Maria Zakharova: You can see for yourself, because we publish all such greetings, including on the social media. The embassies and many foreign ministries sent their greetings to the official accounts of the Foreign Ministry of Russia and its diplomatic offices abroad. Yes, we have received a great number of official greetings, as well as unofficial greetings from officials delivered through the diplomatic corps. We received a hearty response from football fans around the world, including both Russian and foreign fans.
Question: Any word from the foreign ministries of the countries that are boycotting the 2018 FIFA World Cup?
Maria Zakharova: I believe that greetings have no connection to the boycott. Many officials, in particular from Northern Europe, are revising their position. You have probably seen this happen. First they said they would not go [to Russia], and then they changed their minds. We have taken note of this.
I would like to say once again that although we have to monitor these terrible warnings against going to Russia, the boycott and various other admonitions, our door is still open to all those who want to attend the matches and cheer for their teams, be they ordinary fans, representatives of sports associations, officials or heads of state. This is our customary position, which has not changed.
Question: Ri Su-yong, Director of the International Department of the Workers’ Party of Korea Central Committee, came to Moscow for a visit on Tuesday. Who will he meet with, and what will they discuss? Are there any new details regarding Kim Jong-un’s planned visit to Russia?
Maria Zakharova: I will request information regarding your first question. As for summit meetings, we traditionally refer you to the Executive Office of the President of Russia.
Question: Sergey Lavrov had a meeting with his Jordanian counterpart yesterday. During a similar meeting a year ago, the parties discussed military technology cooperation between Russia and Jordan. Did they talk about it yesterday? The official release does not mention this. Have the difficult situation with rebels in Jordan and general instability and tension in the region prevented the sides from reaching any agreements? Or has there been progress in this sphere?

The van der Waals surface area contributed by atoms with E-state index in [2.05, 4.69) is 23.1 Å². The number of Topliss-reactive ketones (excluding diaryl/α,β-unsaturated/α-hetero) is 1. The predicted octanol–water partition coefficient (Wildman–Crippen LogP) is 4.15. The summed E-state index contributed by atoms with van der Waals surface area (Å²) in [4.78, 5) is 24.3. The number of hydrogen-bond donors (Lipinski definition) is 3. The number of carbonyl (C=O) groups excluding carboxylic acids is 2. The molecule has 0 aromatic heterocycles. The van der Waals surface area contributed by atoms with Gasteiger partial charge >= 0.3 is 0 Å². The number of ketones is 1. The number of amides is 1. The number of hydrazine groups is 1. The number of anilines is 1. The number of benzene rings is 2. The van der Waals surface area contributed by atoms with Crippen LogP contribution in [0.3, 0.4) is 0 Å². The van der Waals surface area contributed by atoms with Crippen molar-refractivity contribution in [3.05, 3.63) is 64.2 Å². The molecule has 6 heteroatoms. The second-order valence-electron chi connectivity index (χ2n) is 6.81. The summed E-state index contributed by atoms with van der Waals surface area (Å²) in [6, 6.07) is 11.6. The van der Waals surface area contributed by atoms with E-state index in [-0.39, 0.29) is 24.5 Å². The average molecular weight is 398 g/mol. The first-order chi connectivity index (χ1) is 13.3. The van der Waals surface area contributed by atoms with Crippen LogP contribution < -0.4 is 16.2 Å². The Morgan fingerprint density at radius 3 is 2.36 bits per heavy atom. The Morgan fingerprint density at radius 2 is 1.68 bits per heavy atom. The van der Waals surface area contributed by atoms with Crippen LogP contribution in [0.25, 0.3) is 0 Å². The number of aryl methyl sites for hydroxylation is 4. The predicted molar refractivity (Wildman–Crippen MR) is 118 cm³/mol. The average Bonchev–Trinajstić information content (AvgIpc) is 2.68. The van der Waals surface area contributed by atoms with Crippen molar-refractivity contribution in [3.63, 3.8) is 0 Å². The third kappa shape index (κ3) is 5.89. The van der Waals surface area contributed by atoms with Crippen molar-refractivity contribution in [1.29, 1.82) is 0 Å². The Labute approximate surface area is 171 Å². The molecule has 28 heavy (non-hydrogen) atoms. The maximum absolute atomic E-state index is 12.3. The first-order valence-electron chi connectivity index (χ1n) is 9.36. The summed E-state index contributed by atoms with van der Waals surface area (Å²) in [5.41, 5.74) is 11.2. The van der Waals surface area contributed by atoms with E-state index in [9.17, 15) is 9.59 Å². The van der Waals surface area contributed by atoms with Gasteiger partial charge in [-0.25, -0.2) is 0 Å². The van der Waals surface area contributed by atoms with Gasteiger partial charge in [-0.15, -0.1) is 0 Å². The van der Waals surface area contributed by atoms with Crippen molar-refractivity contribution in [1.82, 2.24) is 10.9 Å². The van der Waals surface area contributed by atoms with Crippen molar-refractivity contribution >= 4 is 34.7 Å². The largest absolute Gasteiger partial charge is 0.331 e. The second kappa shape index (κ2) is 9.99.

Maria Zakharova: I would say that yesterday the ministers focused on regional affairs. As you have said, Sergey Lavrov spoke about the results of that meeting at a news conference, where he said so quite clearly. Regional matters and the situation in the region as a whole were at the centre of the discussions.
Question: Ukraine’s Naftogaz has again said that Gazprom assets would be seized in keeping with the ongoing litigation in Brussels. Do you expect any improvement in this sphere? Will pressure on Russian companies ease? Will the Foreign Ministry do something to help?
Maria Zakharova: Regarding Ukraine and its possible actions against Russian companies, this is old news. Regrettably, the situation has been developing in various forms over many years, for decades, actually. Even when we maintained full-scale relations with Ukraine, Kiev turned the energy sector into a painful element. The situation continued to deteriorate into a scandal despite all the talks and negotiations. I would like to remind you about the internal political processes in Ukraine that are connected with the electoral cycle. Much of what has been said and done is connected with the electoral cycle. I would like to reaffirm our position that political instability must not be allowed to affect energy cooperation, despite Kiev’s repeated attempts to create a connection between the two.
Question: Our Japanese colleagues have reported that a 2+2 format meeting between foreign and defence ministers of Russia and Japan is scheduled to take place this month. July 21 was mentioned as a possible date. Can you confirm these reports? If so, in which country will this meeting take place?
Maria Zakharova: I have already commented on this topic. July 21 is off the agenda. We will announce the date as soon as we can. All I can say is that preparations for the meeting are underway. We will keep you updated on the location of the meeting. As you understand, there is a connection between the date and place of the meeting. It is not the first time that I hear and comment on July 21 as a possible date, and every time I have to say that this date is not on the agenda.